As we have been investigating new models and approaches to conference time, here are some guiding thoughts that I have had on this topic:
- The best conferences are about conversations -- discussions we cannot easily have when we are apart. While keynote messages have value, they don't often foster conversations that take advantage of being together. We need to do a better job of providing specific opportunities for these conversations, and then digital tools to continue the conversations and learning. Newer approaches, such as the Edcamp model, do this well.
- The best conferences have a pace, flow, and movement where one leaves feeling that it was time well spent.
- Why should all the education talent at a conference come to just receive? Wouldn't it be powerful if the talents of the group could be used to also create something of value for others?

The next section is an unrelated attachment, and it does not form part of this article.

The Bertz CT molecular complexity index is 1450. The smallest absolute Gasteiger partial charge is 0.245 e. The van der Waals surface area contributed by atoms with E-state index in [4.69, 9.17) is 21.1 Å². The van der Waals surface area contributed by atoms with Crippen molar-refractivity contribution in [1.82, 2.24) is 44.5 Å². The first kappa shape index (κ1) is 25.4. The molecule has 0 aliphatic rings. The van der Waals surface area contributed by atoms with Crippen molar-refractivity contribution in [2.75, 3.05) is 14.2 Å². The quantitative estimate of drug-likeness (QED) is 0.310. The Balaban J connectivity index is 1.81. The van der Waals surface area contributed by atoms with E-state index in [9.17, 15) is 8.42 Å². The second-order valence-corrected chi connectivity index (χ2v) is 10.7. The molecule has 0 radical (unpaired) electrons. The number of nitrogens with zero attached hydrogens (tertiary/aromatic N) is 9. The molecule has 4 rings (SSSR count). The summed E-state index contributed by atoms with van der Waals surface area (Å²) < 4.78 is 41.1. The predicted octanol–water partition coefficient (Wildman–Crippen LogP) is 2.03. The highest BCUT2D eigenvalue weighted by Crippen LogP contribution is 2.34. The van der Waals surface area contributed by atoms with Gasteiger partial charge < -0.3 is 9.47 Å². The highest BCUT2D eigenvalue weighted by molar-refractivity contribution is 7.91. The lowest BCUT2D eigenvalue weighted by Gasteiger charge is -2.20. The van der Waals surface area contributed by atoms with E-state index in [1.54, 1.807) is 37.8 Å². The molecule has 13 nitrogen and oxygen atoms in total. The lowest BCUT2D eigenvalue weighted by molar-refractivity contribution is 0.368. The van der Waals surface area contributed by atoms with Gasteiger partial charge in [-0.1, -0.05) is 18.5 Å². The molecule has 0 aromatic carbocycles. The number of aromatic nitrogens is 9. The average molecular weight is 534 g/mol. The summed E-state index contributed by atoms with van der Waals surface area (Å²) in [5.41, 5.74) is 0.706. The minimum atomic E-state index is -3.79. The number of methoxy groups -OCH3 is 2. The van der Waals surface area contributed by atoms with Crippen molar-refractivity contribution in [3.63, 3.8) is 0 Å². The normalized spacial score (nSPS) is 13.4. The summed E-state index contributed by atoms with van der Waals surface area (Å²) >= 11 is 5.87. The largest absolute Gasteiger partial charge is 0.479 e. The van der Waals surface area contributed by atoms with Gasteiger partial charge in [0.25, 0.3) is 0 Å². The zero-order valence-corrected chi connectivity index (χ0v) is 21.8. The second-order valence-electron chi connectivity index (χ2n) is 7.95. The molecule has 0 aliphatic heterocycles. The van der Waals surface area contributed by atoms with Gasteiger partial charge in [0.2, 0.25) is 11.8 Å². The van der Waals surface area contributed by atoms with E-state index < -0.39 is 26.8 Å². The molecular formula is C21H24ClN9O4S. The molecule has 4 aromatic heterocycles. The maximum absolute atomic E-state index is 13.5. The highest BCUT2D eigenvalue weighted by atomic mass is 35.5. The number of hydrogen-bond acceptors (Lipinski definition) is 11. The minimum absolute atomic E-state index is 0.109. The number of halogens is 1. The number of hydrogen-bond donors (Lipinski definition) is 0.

- The best conferences provide both professional feeding for the present but also a vision and challenge for the future.
- If we set up conferences each year the way we always have done them, we are sending a subtle message to participants that it is acceptable to continuously use the same model without reflection and thinking about the needs of learners that are present. Would we do that in our classrooms? If not, why should we be doing that with conferences? Is that the message we really want to communicate?
What makes face-to-face conferences relevant for you? Share your ideas and thoughts as a comment to this post. Let's work to make professional time together as productive as possible!